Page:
Do you suffer from bouts of rage that lead to violence or the destruction of property? Although you feel your anger is mostly justified, do you realize that your reaction – your spell of rage – is out of proportion to the situation? Do you often feel remorseful or guilty after loosing control and succumbing to your rage?
If you answer yes to the questions above, you may be suffering from an impulse control disorder called intermittent explosive control disorder – a condition that makes it very difficult to resist impulses to react with violence or destruction when angry.
Those that suffer this condition are often perceived by those around them as being angry people, and they may have difficulty with relationships or at school or on the job. They are also, by the nature of the disease, at a greatly increased risk to get in trouble with the law or to get hurt in a violent confrontation.
Uncontrolled bouts of violent or destructive rage can greatly reduce a person’s quality of life – as well as affect the emotional well being of those around him or her. Because of this, it’s important that anyone who experiences this disorder seek an accurate diagnosis and begin treatments that can help a lot to control symptoms of rage.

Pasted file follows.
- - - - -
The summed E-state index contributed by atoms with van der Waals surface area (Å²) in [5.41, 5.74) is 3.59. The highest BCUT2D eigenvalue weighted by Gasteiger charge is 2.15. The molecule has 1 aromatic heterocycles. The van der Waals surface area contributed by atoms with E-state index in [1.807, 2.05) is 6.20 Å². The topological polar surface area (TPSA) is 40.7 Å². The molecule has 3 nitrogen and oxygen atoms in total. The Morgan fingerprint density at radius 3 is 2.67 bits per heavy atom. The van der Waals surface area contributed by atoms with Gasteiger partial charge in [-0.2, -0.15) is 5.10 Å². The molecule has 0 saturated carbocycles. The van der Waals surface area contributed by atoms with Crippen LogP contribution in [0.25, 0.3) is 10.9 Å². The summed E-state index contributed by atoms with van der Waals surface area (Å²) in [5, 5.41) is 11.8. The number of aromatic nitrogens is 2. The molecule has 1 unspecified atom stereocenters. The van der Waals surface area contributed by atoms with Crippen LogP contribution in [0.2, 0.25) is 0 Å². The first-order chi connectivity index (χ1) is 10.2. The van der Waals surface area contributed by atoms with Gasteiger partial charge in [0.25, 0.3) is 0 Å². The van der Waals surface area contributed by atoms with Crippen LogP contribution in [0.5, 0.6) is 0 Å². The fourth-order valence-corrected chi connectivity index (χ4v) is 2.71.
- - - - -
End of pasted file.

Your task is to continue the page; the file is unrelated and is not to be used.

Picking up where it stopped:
Do You Have Intermittent Explosive Disorder?
According to the America Psychiatric Association’s manual of mental disorders, the DSM-IVr, to meet a diagnosis of intermittent explosive disorder you must:1
- Have reoccurring bouts of rage that have resulted in a loss of control and to violent behavior or the destruction of property
- Experience bouts of rage, aggression and violence or destruction that are clearly out of proportion as a response to a given situation
- Not have another mental health disorder that better explains the rage behaviors, such as anti social personality disorder, psychosis, a manic disorder etc.
- Not be using substances, such as illicit drugs or medications or have hallucinations that would better account for the rage behaviors. Not have experienced a medical condition, like ahead trauma or a disease, like Alzheimer’s that would better explain the violent outburst
People with this disorder generally feel tension preceding an attack and feel relief afterward. Feelings of relief often transform to feelings of remorse after the fact.
Still not sure? Ask yourself a few questions.
According to Daniel Ploskin MD, if you answer yes to 2 of the first 4 questions or to 5 questions in total, you may have a problem and should strongly consider getting an evaluation by a trained mental health professional2
- Do you find it hard to control your temper?
- Do you sometimes have rage attacks?
- Do you ever find yourself overreacting to a situation or a provocation?
- During a rage episode, have you ever physically assaulted another person or destroyed property?
- Do you have a drug or alcohol problem?
- Do rage problems run in your family?
- Have you ever had a head trauma or brain injury?
- Do you have epilepsy of a history of epilepsy?
- Do you or does someone in your family have a mood or anxiety disorder?